Skip to main content
You are the owner of this article.
You have permission to edit this article.
All-Metro fall softball player of the year: Zumwalt West's Crenshaw hopes to leave things better than she finds them

All-Metro fall softball player of the year: Zumwalt West's Crenshaw hopes to leave things better than she finds them

From the 2020 All-Metro fall softball series

Julia Crenshaw always has wanted to leave things better than she found them.

Crenshaw said that’s just a part of her nature and she hopes to keep doing that throughout her adult life as a part of her potential career path.

“I feel like being a firefighter would be really cool,” Crenshaw said. “It would be that or something in agriculture because my dad owns a farm. I am really excited by the idea of helping others, though. I’ve always been amazed by people who put their lives on the line for others. Saving people’s lives and having an impact in that way would be a special thing to do.”

Crenshaw definitely made things better for the Fort Zumwalt West softball team during a special season this fall. She is the Post-Dispatch All-Metro fall softball player of the year.

As Zumwalt West (18-5) made its way to the Class 5 state quarterfinals for the first time in program history, Crenshaw smashed the ball to the tune of a .619 batting average, 10 home runs — which tied for the area lead — 35 RBI, eight doubles, four triples and a 1.349 slugging percentage.

The shortstop also owned a .932 fielding percentage with 30 putouts and 39 assists.

Crenshaw lauded teammates like junior pitcher Lydia Feiste and senior catcher Kate Thurman for helping Zumwalt West’s history-making season.

“I think it starts with everyone else on the field,” Crenshaw said. “I can’t be successful without Lydia’s pitching, or without Kate behind the plate, or without the girls to my left and to my right. We all just held together the entire season and just made it work. It’s really cool to see and really cool to be a part of it.”

While the season ended for Crenshaw and the Jags in the Class 5 quarterfinals in a 3-2 loss to eventual undefeated champion Rock Bridge, she found comfort in giving the Bruins one of their toughest tests.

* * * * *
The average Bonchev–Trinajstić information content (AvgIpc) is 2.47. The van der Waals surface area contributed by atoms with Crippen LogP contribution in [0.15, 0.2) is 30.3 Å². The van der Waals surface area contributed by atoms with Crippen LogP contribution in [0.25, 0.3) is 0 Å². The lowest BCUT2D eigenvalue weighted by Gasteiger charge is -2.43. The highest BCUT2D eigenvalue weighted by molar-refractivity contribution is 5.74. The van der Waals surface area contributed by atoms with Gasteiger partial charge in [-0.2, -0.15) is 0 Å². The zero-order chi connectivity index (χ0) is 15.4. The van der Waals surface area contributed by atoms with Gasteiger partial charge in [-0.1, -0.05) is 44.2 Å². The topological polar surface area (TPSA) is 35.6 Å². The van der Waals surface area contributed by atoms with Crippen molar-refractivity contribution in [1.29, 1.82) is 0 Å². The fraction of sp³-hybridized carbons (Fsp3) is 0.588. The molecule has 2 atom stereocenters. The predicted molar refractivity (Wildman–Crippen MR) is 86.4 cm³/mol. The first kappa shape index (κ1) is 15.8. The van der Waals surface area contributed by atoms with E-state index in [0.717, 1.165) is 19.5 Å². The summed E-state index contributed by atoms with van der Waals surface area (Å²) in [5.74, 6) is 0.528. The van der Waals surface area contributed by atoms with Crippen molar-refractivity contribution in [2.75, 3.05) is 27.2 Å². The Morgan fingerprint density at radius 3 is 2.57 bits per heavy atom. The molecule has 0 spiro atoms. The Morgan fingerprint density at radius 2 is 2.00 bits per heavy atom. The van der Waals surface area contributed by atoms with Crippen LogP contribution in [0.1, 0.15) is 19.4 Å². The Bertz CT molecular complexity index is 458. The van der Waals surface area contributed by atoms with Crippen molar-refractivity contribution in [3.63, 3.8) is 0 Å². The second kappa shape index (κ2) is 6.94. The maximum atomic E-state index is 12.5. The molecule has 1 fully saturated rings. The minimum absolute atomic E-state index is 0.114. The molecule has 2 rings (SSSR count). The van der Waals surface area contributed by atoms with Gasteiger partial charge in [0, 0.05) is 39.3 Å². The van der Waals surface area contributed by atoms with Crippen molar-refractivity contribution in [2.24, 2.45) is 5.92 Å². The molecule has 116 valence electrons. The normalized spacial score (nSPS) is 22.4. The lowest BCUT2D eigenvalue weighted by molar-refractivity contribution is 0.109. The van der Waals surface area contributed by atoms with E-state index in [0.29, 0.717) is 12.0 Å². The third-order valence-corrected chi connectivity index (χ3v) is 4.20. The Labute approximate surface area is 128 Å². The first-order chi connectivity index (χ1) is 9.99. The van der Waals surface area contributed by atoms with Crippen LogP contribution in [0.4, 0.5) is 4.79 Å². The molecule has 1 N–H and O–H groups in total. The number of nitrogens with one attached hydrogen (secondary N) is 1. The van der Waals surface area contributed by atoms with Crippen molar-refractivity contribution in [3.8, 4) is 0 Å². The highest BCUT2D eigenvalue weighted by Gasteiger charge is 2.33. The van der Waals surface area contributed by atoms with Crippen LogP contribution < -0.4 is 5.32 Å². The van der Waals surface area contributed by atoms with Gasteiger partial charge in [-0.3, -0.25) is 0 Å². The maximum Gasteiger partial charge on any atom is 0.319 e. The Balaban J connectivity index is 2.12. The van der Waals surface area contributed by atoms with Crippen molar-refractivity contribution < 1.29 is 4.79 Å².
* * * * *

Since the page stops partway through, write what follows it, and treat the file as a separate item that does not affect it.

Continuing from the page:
Crenshaw’s home run in the first inning even gave Zumwalt West a short-lived lead.

“Next year, I think they’ll carry the experience off that and they’ll be really good,” Crenshaw said. “The experience from that game, even though it was a loss, will really help them.”

Fort Zumwalt West vs. St. Dominic softball

Fort Zumwalt West's Julia Crenshaw celebrates after scoring a run during a Class 5 District 3 semifinal softball game against St. Dominic on Wednesday, October 14, 2020 at Francis Howell North High School in St. Charles, Mo. Paul Kopsky |

Zumwalt West coach Ryan Oetting said Crenshaw’s performance had become something of an expectation.

In her four-year career, Crenshaw had 14 home runs and 97 RBI.

“Everything she did was pretty unbelievable,” Oetting said. “Her plate discipline and the ability to drive the softball were a unique combination. The thing to think about is that we played eight games less this year than we normally would have because we missed out on two tournaments. Just imagine what her numbers could have been this year alone had we played those.”

Crenshaw had a hit in all but one game this season and only struck out once.

Solving pitchers was just like putting together a jigsaw puzzle, she said.

“I think the deeper into the game I go, the easier it is to realize what the pitcher is throwing,” Crenshaw said. “I start to get a better hold on locations and what speeds and spins they have. I’d just put it all together and get some hits.”

Troy vs. Fort Zumwalt West

Fort Zumwalt West's Julia Crenshaw (28) looks to make the throw to first base during a softball game on Tuesday, September 15, 2020 at Troy Buchanan High School in Troy, Mo. Paul Halfacre,

Eric Gough, Zumwalt West’s baseball coach and Crenshaw’s AP statistics teacher, said the senior works hard to put things together and make the classroom a better place while putting her athletic prowess on full display.

“Julia is a very interactive student,” Gough said. “She consistently is asking questions that drive classroom discussions. I love having her in class because she is willing to speak up, make mistakes, and learn from them. She is a very smart kid and has a great work ethic in the classroom. Julia is fun because she can give and take a little grief from me, always with a smile.”

Among the light-hearted moments between the pair is the usual discussion about their respective sports.

Gough said Crenshaw’s grasp of her game would have made it easy to translate to his game.

“Julia has a high athletic IQ,” Gough said. “When we chat softball, she displays a deep understanding of the game and what it takes to be successful individually and as a team. She comes from an athletic family and gets the game. Had Julia grown up playing baseball instead of softball, I think she would have made for a good varsity baseball player.”

While Crenshaw’s next stop is already in pretty good hands under coach Larissa Anderson at Missouri, Crenshaw said she likes the challenge of staying close to home and helping lead the Tigers in the Southeastern Conference.

“It’s crazy to be able to represent the home state,” Crenshaw said. “When I signed, I had so many people thank me for staying home. It means a lot to be a part of keeping the home state talent home.”




* I understand and agree that registration on or use of this site constitutes agreement to its user agreement and privacy policy.

Related to this story

Get up-to-the-minute news sent straight to your device.



Blues News

Breaking News

Cardinals News

Daily 6

National Breaking News